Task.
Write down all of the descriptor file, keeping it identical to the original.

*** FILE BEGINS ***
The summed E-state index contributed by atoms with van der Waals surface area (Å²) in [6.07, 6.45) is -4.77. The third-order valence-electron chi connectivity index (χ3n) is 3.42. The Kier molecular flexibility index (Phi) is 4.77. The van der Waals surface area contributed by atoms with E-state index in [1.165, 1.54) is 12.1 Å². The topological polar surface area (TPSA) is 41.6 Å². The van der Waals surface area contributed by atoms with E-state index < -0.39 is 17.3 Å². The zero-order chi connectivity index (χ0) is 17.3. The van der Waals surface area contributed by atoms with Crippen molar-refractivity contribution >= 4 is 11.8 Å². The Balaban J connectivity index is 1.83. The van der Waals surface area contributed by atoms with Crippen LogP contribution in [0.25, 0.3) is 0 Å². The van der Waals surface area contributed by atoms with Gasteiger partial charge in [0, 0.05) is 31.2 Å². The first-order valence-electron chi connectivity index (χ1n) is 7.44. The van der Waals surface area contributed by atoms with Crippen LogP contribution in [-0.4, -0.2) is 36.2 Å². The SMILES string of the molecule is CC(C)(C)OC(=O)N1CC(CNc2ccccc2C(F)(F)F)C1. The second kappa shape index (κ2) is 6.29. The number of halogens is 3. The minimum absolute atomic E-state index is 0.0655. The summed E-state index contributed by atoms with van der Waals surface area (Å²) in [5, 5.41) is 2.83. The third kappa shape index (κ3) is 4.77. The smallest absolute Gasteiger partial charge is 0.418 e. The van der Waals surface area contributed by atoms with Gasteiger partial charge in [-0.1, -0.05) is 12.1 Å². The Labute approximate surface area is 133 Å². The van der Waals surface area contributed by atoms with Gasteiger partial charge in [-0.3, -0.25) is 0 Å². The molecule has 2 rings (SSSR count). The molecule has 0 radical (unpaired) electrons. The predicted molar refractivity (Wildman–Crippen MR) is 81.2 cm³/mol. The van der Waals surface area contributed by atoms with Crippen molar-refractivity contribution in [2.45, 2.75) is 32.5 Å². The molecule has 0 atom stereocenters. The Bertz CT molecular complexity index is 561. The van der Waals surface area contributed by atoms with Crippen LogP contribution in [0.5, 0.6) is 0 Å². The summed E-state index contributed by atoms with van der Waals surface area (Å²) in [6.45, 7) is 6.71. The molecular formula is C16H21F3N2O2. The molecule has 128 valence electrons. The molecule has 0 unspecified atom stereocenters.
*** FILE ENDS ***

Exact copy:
The summed E-state index contributed by atoms with van der Waals surface area (Å²) in [6.07, 6.45) is -4.77. The third-order valence-electron chi connectivity index (χ3n) is 3.42. The Kier molecular flexibility index (Phi) is 4.77. The van der Waals surface area contributed by atoms with E-state index in [1.165, 1.54) is 12.1 Å². The topological polar surface area (TPSA) is 41.6 Å². The van der Waals surface area contributed by atoms with E-state index < -0.39 is 17.3 Å². The zero-order chi connectivity index (χ0) is 17.3. The van der Waals surface area contributed by atoms with Crippen molar-refractivity contribution >= 4 is 11.8 Å². The Balaban J connectivity index is 1.83. The van der Waals surface area contributed by atoms with Crippen LogP contribution in [0.25, 0.3) is 0 Å². The van der Waals surface area contributed by atoms with Gasteiger partial charge in [0, 0.05) is 31.2 Å². The first-order valence-electron chi connectivity index (χ1n) is 7.44. The van der Waals surface area contributed by atoms with Crippen LogP contribution in [-0.4, -0.2) is 36.2 Å². The SMILES string of the molecule is CC(C)(C)OC(=O)N1CC(CNc2ccccc2C(F)(F)F)C1. The second kappa shape index (κ2) is 6.29. The number of halogens is 3. The minimum absolute atomic E-state index is 0.0655. The summed E-state index contributed by atoms with van der Waals surface area (Å²) in [5, 5.41) is 2.83. The third kappa shape index (κ3) is 4.77. The smallest absolute Gasteiger partial charge is 0.418 e. The van der Waals surface area contributed by atoms with Gasteiger partial charge in [-0.1, -0.05) is 12.1 Å². The Labute approximate surface area is 133 Å². The van der Waals surface area contributed by atoms with Gasteiger partial charge in [-0.3, -0.25) is 0 Å². The molecule has 2 rings (SSSR count). The molecule has 0 radical (unpaired) electrons. The predicted molar refractivity (Wildman–Crippen MR) is 81.2 cm³/mol. The van der Waals surface area contributed by atoms with Crippen molar-refractivity contribution in [2.45, 2.75) is 32.5 Å². The molecule has 0 atom stereocenters. The Bertz CT molecular complexity index is 561. The van der Waals surface area contributed by atoms with Crippen LogP contribution in [0.5, 0.6) is 0 Å². The summed E-state index contributed by atoms with van der Waals surface area (Å²) in [6.45, 7) is 6.71. The molecular formula is C16H21F3N2O2. The molecule has 128 valence electrons. The molecule has 0 unspecified atom stereocenters.